Colonial Discourse and the Suffering of Indian American Children Book Cover.webp

In this book, we analyze the psycho-social consequences faced by Indian American children after exposure to the school textbook discourse on Hinduism and ancient India. We demonstrate that there is an intimate connection—an almost exact correspondence—between James Mill’s colonial-racist discourse (Mill was the head of the British East India Company) and the current school textbook discourse. This racist discourse, camouflaged under the cover of political correctness, produces the same psychological impacts on Indian American children that racism typically causes: shame, inferiority, embarrassment, identity confusion, assimilation, and a phenomenon akin to racelessness, where children dissociate from the traditions and culture of their ancestors.

This book is the result of four years of rigorous research and academic peer-review, reflecting our ongoing commitment at Hindupedia to challenge the representation of Hindu Dharma within academia.


From Hindupedia, the Hindu Encyclopedia

By Swami Harshananda

Cikitsā literally means ‘desire to get rid of disease’.

Āyurveda, the science of health and longevity, is an ancient discipline. Its aim is to treat the patient and remove the root cause of a disease in addition to its symptoms. One step is in supporting the recovery of a patient is the curative treatment.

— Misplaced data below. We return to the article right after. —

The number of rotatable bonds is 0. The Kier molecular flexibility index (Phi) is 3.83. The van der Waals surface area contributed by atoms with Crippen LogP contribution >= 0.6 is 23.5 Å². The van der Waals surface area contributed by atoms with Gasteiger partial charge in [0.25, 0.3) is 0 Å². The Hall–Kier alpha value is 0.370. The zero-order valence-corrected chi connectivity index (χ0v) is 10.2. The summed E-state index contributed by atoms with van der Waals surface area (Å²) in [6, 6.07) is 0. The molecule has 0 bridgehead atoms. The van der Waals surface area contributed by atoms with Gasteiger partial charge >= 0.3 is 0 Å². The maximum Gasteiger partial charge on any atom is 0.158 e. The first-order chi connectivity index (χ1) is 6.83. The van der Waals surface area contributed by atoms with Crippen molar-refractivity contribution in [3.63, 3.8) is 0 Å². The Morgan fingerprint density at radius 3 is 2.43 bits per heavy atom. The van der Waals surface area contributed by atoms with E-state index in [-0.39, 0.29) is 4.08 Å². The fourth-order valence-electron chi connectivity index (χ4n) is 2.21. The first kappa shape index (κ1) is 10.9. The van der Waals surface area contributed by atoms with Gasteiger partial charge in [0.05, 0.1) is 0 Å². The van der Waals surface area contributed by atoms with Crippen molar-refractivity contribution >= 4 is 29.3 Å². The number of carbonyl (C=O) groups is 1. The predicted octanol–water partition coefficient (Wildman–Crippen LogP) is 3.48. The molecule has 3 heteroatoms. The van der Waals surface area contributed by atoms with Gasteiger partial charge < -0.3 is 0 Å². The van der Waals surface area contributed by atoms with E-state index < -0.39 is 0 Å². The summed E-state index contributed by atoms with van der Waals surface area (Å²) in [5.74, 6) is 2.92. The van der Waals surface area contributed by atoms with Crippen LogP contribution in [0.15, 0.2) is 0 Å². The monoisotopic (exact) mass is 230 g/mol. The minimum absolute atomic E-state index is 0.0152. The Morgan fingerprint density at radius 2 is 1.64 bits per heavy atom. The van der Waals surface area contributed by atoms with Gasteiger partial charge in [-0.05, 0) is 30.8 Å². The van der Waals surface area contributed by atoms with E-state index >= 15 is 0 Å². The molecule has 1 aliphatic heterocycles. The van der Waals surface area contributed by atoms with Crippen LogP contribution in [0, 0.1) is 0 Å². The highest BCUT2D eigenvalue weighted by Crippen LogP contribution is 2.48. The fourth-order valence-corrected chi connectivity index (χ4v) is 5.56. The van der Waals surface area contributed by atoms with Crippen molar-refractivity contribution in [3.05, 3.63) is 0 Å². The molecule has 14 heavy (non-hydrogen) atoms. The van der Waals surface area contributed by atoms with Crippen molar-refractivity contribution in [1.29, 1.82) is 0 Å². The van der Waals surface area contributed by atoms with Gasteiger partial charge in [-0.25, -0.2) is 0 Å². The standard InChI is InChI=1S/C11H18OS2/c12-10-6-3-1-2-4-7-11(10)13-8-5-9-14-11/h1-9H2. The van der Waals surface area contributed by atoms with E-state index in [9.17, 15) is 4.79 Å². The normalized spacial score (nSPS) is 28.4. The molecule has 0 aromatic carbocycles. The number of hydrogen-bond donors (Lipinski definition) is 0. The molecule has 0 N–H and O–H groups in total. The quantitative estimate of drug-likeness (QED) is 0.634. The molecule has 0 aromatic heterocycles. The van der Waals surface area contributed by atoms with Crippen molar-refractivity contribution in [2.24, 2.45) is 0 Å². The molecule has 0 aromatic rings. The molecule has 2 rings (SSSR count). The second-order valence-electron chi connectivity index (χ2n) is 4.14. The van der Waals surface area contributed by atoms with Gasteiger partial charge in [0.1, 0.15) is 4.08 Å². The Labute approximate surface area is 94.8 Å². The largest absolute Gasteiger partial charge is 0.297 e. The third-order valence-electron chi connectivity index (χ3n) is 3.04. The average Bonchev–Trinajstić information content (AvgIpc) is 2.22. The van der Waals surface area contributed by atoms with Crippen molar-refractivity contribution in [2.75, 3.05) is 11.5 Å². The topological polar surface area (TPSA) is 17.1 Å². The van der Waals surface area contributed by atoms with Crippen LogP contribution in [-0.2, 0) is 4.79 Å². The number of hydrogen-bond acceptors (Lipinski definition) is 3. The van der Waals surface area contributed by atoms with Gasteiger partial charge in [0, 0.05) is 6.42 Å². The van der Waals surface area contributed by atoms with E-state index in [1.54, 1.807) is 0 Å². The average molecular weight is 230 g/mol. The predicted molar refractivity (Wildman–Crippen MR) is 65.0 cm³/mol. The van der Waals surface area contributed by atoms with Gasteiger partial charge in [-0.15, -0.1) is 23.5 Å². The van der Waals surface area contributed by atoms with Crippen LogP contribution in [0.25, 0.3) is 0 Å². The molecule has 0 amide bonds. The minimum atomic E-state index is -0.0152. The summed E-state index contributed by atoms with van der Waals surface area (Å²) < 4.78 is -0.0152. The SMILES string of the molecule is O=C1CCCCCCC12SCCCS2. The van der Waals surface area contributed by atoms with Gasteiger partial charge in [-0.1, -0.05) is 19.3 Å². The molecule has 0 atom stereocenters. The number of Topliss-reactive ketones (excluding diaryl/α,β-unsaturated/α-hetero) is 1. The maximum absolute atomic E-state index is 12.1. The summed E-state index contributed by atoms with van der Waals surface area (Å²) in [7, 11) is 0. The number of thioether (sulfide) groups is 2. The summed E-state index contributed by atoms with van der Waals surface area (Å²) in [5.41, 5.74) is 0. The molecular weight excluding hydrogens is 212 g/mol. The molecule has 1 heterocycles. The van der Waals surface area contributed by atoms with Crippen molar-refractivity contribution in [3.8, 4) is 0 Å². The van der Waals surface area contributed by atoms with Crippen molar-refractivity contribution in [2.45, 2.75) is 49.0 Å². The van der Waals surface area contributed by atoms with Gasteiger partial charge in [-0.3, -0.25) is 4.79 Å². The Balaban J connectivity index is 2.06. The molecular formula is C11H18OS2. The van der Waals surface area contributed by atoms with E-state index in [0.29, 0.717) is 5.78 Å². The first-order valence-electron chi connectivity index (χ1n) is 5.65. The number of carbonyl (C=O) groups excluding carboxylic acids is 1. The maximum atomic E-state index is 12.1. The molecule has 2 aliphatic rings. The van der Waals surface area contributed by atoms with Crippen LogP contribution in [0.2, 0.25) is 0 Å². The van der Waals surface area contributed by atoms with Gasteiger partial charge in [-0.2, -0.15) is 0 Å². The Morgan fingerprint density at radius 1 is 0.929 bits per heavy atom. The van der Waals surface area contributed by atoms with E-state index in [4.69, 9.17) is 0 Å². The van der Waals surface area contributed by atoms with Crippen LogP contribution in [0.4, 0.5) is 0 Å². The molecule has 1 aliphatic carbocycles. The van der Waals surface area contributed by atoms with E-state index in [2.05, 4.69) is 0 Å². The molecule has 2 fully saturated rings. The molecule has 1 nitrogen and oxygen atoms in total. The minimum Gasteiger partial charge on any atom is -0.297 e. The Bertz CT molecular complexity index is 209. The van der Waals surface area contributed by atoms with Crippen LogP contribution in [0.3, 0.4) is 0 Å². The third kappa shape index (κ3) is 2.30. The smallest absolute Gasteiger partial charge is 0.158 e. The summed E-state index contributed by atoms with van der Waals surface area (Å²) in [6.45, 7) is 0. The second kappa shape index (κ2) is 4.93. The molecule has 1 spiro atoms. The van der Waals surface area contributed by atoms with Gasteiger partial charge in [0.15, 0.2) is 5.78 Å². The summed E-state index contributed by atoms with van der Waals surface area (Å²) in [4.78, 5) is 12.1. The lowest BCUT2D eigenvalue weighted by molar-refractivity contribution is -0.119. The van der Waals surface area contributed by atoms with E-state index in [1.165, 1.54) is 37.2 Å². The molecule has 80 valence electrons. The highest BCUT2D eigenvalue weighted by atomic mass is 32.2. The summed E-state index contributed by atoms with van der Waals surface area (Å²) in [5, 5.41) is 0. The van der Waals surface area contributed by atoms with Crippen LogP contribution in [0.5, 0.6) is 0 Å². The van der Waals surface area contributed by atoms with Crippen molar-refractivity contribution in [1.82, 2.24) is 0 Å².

Out of the ‘aṣṭāṅgas’ or eight limbs of this science, ‘cikitsā’ or treatment of the disease, forms the sixth. It has four pādas or quarters:

  1. Vaidya - the physician: He should be an adept in this science not only in theory but also in practice. He should be devoted to his profession following righteous conduct.
  2. Auṣadha - the medicine: It must be prepared by the vaidya himself after proper examination of the patient and diagnosis. It should be prepared with the right kind of materials.
  3. Paricāraka - the nurse: She must be meticulous, hardworking and sympathetic towards the patient.
  4. Rogi - the patient: The rogi should obey the commands of the physician and cooperate strictly with the paricāraka.

If these conditions are fulfilled, Cikitsā (treatment) will be effective.


  • The Concise Encyclopedia of Hinduism, Swami Harshananda, Ram Krishna Math, Bangalore